Private hospital health insurance covers towards treatment in a private hospital when you choose to be admitted as a private patient. You can choose your doctor, stay in a private hospital room (if one is available) and enjoy greater flexibility in scheduling your medical procedures.
This side of health insurance is there to subsidise out-of-hospital care that Medicare does not pay a benefit towards, such as dental, prescription glasses and physiotherapy consultations. An extras policy can include:
Private health hospital insurance offers the majority of its seniors’ support where the treatment is completed as an inpatient in a private hospital setting, i.e. hip or knee replacements, or cataract removal. Private extras products can aid towards the cost of specific items that do not attract a Medicare subsidy such as prescription glasses, hearing aids or dental work such as dentures or partial plates.
Medicare subsidises items such as:
Private health insurance doesn’t offer coverage towards services that aren’t listed under the Medicare Benefits Schedule (MBS), such as general medical check-ups you might be required to take when taking out a life insurance policy.
The cost of health insurance depends on the type of coverage you select. Ensuring you don’t include redundant services like family-planning is one important way to reduce the cost of coverage.
Luckily, health insurance for seniors over 65 attracts a higher government rebate than younger policyholders to help reduce the cost of premiums. As outlined in the table below, the standard rebate amount is 29.236% for singles over 65 years old earning $90,000 or less and families over 65 years old earning $180,000 or less.² The standard rebate on health insurance for seniors over 70 is higher again and is applied at a rate of 33.413%.
|Singles||< $90,000||$90,001 – 105,000||$105,001 – 140,000||> $140,001|
|Families||< $180,000||$180,001 – 210,000||$210,001 – 280,000||> $280,001|
|Age||Standard||Tier one||Tier two||Tier three|
|65 – 69||29.236%||20.883%||12.529%||0%|
|Medicare Levy Surcharge (MLS)|
A senior pays the same as any younger individual for the same level of private health insurance.
Why? Private health insurance is community rated, which means everyone – no matter their age or condition – can purchase the same policy at the same price. The exception here is LHC, where you could be required to pay a higher premium if you attract the loading.
On top of this, health funds cannot deny policies to certain people based on their health or the likelihood of them claiming on certain services.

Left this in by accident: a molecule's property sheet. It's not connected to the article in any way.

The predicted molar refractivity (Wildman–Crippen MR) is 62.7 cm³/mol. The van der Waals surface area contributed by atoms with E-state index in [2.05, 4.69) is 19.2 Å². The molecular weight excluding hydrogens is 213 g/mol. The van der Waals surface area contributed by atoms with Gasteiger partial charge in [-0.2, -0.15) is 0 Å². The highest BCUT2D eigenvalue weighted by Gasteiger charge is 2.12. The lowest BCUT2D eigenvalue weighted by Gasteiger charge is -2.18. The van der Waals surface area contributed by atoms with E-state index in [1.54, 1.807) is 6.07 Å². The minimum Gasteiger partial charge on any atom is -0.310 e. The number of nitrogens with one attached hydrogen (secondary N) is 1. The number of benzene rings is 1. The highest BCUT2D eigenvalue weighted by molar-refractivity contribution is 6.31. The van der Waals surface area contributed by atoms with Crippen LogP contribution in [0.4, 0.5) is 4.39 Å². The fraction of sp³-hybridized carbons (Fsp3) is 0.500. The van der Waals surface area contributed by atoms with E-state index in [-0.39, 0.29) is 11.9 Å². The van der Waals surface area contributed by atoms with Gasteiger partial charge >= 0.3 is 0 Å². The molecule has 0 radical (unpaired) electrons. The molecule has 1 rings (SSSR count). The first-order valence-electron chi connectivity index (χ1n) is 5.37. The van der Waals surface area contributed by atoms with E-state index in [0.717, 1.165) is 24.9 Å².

That’s completely fine. You can still include extras and hospital benefits in your cover that relate to your conditions at no extra premium; the only limitation is the waiting period. Once you have served the relevant waiting period, you will receive the full benefit associated with the condition – as long as it is covered by the policy, of course.
A pre-existing health condition is any illness, ailment, or condition that you had signs or symptoms of in the six months before you took out a policy, or upgraded to a higher level of cover. This condition does not need to have been diagnosed by your doctor. There is usually a twelve-month waiting period before any pre-existing conditions can be covered, except for rehabilitation, psychiatric care or palliative care, which have a two-month wait.
Waiting periods prevent people from claiming on certain parts of their health insurance policy within a particular timeframe. Without them, someone could sign up, claim on an expensive treatment, and then cancel after receiving their benefit – without paying anything substantial on their policy. This type of behaviour would disadvantage other members and would result in increased premiums for all fund members.
Standard waiting periods for hospital cover are as follows:
Whilst commonly similar, individual funds set the waiting periods for extra policies. Make sure you are fully aware of all the waiting periods that apply to you.
When it comes to private hospital treatments, Medicare covers 75% of the Medicare Benefits Schedule (MBS) fee, which is a listing of prices for various treatments the Australian Government deems adequate for the service. Private hospital insurance policies cover the remaining 25% if you’re treated as a private patient in a public or private hospital.
Certain medical or hospital charges may exceed what you can claim back from Medicare and your health insurance combined, as health practitioners can charge more than the MBS fee – this is known as the ‘gap’. To help reduce these out-of-pocket expenses, some health funds offer gap cover by making arrangements and agreements with hospitals and particular doctors.
Some services Medicare doesn’t pay towards include:
¹ Elective surgery. Australian Institute of Health and Welfare, Australian Government. 2020.
² PrivateHealth.gov.au – Australian Government Private Health Insurance Rebate. Accessed September 2020.